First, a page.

By Medicine Hat News on May 12, 2018.
People are streaming into the greenhouses rejoicing that spring is finally here. The garden centre is bursting at the seams with its bounty of beauty.
Mother’s Day is Sunday and now is the time to honour Mother Nature, our own mothers, and being a mom. We need to raise awareness with our children to care for the birds and the bees and the flowers and the trees. The young ones can learn about planting a garden patch with flowers they like and veggies they can eat. Beans and peas have big seeds for little hands to plant. Get the kids interested in giving life to the plants with the garden hose in-hand. Let them dig to discover worms in the soil. When the bird bath needs to be filled let the kids do it, and they will enjoy watching the robins have a bath.
It is also time to rejuvenate your lawn. Aerating and dethatching are important to your lawn’s health. Lawns need air, water, and nutrients, and this process helps. It only needs to be done once every year or two. This process helps the fertilizer get closer to the roots and you can also spread a healthy layer of compost over your entire lawn at this time. When watering your grass it is wise to water early in the morning and water deeply when the grass is thirsty. Doing it once a week deeply is better for the roots than watering a little every day or two. Deep watering encourages a strong, deep root system for all plants, shrubs and trees.
Many homeowners are seeking trees to plant that give privacy to their oasis. There are many to choose from besides the fast growing Aspens, which do not exceed six feet (2m) in width, but grow 33-feet (10m) tall. Here are some suggestions of narrow trees: Dakota Pinnacle Birch; Parkland Pillar Birch; Standing Ovation Serviceberry; the Emerald Spire and Purple Spire ornamental crabapples; and the Pyramidal Mt. Ash and Columnar Mountain Ash. I think too many people are planting Aspens for their quick growth results but are not taking the time to investigate other more appealing trees that will also provide that privacy wall for your secret garden.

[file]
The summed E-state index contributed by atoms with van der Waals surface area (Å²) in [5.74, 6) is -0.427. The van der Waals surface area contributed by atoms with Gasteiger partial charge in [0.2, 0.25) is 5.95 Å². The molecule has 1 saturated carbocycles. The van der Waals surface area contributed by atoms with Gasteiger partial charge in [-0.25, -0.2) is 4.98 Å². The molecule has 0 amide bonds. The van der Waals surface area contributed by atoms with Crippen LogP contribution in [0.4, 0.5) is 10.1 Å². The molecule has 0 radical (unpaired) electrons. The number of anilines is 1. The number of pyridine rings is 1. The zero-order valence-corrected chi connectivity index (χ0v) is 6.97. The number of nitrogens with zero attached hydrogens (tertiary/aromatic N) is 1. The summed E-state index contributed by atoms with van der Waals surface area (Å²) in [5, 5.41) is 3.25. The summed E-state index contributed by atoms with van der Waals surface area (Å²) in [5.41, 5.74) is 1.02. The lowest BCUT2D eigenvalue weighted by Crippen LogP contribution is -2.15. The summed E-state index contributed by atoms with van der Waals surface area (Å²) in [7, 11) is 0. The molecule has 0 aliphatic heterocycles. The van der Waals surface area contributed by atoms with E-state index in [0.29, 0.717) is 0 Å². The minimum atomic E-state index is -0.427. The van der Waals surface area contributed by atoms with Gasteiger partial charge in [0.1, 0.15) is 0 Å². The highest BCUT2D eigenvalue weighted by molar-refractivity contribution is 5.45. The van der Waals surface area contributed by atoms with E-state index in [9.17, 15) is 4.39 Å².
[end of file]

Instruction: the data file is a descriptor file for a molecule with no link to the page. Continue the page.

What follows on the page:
For those with a large yard or acreage, the stately fast growing Brandon Elm is the best shade tree for the prairies. The Lindens are also awesome shade trees, but not recommended for dry exposed sites. Maples, especially the Crimson King and Crimson Sentry have appeal because of their purple-red foliage all year. The bright red-orange fall colours of the Korean and Amur maples add brilliant colour in autumn. These last two Maples will perform well in small yards.
More small trees are the beautiful ornamental flowering crabapples, the Navigator Pear, native Princess Kay and Muckle Plums, and the Spur Schubert cherry.
The Japanese lilac is a small and hardy tree with large, creamy-white blooms. Birds will appreciate the fruit of a Showy Mountain Ash. The small Hawthorn varieties have an abundance of spring flowers. The exotic and very hardy Ohio buckeye provides great fall colour.
The tree lot is definitely full of fragrance and the bees are humming, pollinating the blossoms of all the fruit trees. Smelling the lilacs is a spring thrill. There are so many varieties of shrubs to choose from you will have to visit because I have no space on this page to introduce you to them all. Like I said, with the profusion of colourful bedding plants, the roses blooming for Mother’s Day, the tree lot bursting at its seams, we are definitely ready for spring.
Bev Crawford is the Perennial House Manager at The Windmill Garden Centre and John’s Butterfly House.
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